CHEM 288: Special Topics in Chemistry

To provide undergraduate students with new, one-time, and developing courses not yet available in the regular curriculum. The title will be listed on the student term-based record as ST: followed by the specific title designated by the academic unit. (1 to 4)

CHEM 289: Special Topics in Chemistry

To provide undergraduate students with new, one-time, and developing courses not yet available in the regular curriculum. The title will be listed on the student term-based record as ST: followed by the specific title designated by the academic unit. (1 to 4)

CHEM 291: Directed Study

To provide individual undergraduate students with introductory study not available in the regular curriculum. The title will be listed on the student term-based record as DS: followed by the specific title designated by the student. (1 to 4)

CHEM 320: Analytical Chemistry

Chemical methods of quantitative analysis, including volumetric, gravimetric, and selected instrumental methods. Includes laboratory. Prerequisites: CHEM 116; MATH 140. (4)

CHEM 331: Organic Chemistry I

An introduction to structure, reactivity, and general properties of organic molecules. Prequisite: CHEM 116. Co-requisite: CHEM 333. (4)

CHEM 332: Organic Chemistry II

Chemistry of aromatic compounds, carbonyl-containing functional groups, amines, phenols, and an introduction to biologically important molecules. Prerequisites: CHEM 331 and 333. Co-requisite: CHEM 334 or 336. (4)

CHEM 333: Organic Chemistry I Laboratory

Reactions and methods of synthesis, separation and analysis of organic compounds. Microscale techniques. Practical investigation of reactions and classes of compounds discussed in CHEM 331. Co-requisite: CHEM 331. (1)

CHEM 334: Organic Chemistry II Laboratory

Synthesis of organic compounds, including instrumental and spectroscopic analyses. Practical investigation of reactions and classes of compounds discussed in CHEM 332. Prerequisite: CHEM 333. Co-requisite: CHEM 332. (1)

CHEM 336: Organic Special Projects Laboratory

Individual projects emphasizing current professional-level methods of synthesis and property determination of organic compounds. This course is an alternative to CHEM 334 and typically requires somewhat more time commitment. Students who wish to prepare for careers in chemistry or related areas should apply for departmental approval of their admission to this course. Co-requisite: CHEM 332. (1)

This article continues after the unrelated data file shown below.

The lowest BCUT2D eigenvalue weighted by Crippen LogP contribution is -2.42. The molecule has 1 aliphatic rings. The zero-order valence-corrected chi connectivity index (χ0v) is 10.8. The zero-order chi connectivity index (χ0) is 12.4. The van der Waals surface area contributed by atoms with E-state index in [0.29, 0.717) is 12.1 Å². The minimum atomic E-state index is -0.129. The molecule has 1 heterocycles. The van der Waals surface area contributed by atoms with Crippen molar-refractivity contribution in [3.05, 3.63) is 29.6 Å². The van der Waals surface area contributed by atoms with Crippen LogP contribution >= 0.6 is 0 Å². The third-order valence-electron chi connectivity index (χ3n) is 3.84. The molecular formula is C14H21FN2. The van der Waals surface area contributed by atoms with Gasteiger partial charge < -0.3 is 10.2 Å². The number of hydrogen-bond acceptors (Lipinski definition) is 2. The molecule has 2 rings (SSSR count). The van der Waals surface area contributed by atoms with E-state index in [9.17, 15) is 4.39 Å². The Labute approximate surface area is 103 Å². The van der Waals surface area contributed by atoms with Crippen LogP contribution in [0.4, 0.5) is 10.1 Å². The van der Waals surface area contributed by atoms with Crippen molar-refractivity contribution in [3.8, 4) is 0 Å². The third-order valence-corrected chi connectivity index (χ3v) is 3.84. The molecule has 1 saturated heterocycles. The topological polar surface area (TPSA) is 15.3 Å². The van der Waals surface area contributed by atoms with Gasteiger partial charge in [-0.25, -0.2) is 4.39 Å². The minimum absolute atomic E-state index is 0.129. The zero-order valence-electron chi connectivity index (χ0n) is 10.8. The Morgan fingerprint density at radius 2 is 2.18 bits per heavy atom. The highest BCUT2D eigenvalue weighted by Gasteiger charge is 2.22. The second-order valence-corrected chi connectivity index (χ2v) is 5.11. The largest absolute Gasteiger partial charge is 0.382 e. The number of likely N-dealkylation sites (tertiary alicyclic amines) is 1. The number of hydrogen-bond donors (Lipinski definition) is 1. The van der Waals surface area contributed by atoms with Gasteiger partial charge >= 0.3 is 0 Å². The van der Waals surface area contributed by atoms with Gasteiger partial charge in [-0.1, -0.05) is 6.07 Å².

CHEM 341: Physical Chemistry

A study of the relationship between the energy content of systems, work, and the physical and chemical properties of matter. Classical and statistical thermodynamics, thermochemistry, solution properties, phase equilibria, and chemical kinetics. Prerequisites: CHEM 116, MATH 152, PHYS 154. (4)

CHEM 342: Physical Chemistry - NS, SM

A study of the physical properties of atoms, molecules and ions, and their correlation with structure. Classical and modern quantum mechanics, bonding theory, atomic and molecular structure, spectroscopy. Prerequisites: CHEM 116, MATH 152, PHYS 154. (4)

CHEM 343: Physical Chemistry Laboratory - NS, SM

Experiments in kinetics and thermodynamics. Attention given to data handling, error analysis, instrumentation, computational analysis, and correlation with theory. Prerequisite or co-requisite: CHEM 341. (1)

CHEM 344: Physical Chemistry Laboratory

Experiments in molecular structure and spectroscopy. Attention given to data handling, error analysis, instrumentation, computational analysis, and correlation with theory. Prerequisite or co-requisite: CHEM 342. (1)

CHEM 387: Special Topics in Chemistry

To provide undergraduate students with new, one-time, and developing courses not yet available in the regular curriculum. The title will be listed on the student term-based record as ST: followed by the specific title designated by the academic unit. (1 to 4)

CHEM 388: Special Topics in Chemistry

To provide undergraduate students with new, one-time, and developing courses not yet available in the regular curriculum. The title will be listed on the student term-based record as ST: followed by the specific title designated by the academic unit. (1 to 4)

CHEM 389: Special Topics in Chemistry

To provide undergraduate students with new, one-time, and developing courses not yet available in the regular curriculum. The title will be listed on the student term-based record as ST: followed by the specific title designated by the academic unit. (1 to 4)

CHEM 403: Biochemistry I

An overview of the structures, function, and regulation of proteins, carbohydrates, lipids, and nucleic acids, and an introduction to metabolic and regulatory cellular processes. Majors are encouraged to take both CHEM 403 and 405 for a comprehensive exposure to biochemical theory and techniques. Prerequisites: CHEM 332 and 334 (or 336) (4)

CHEM 405: Biochemistry II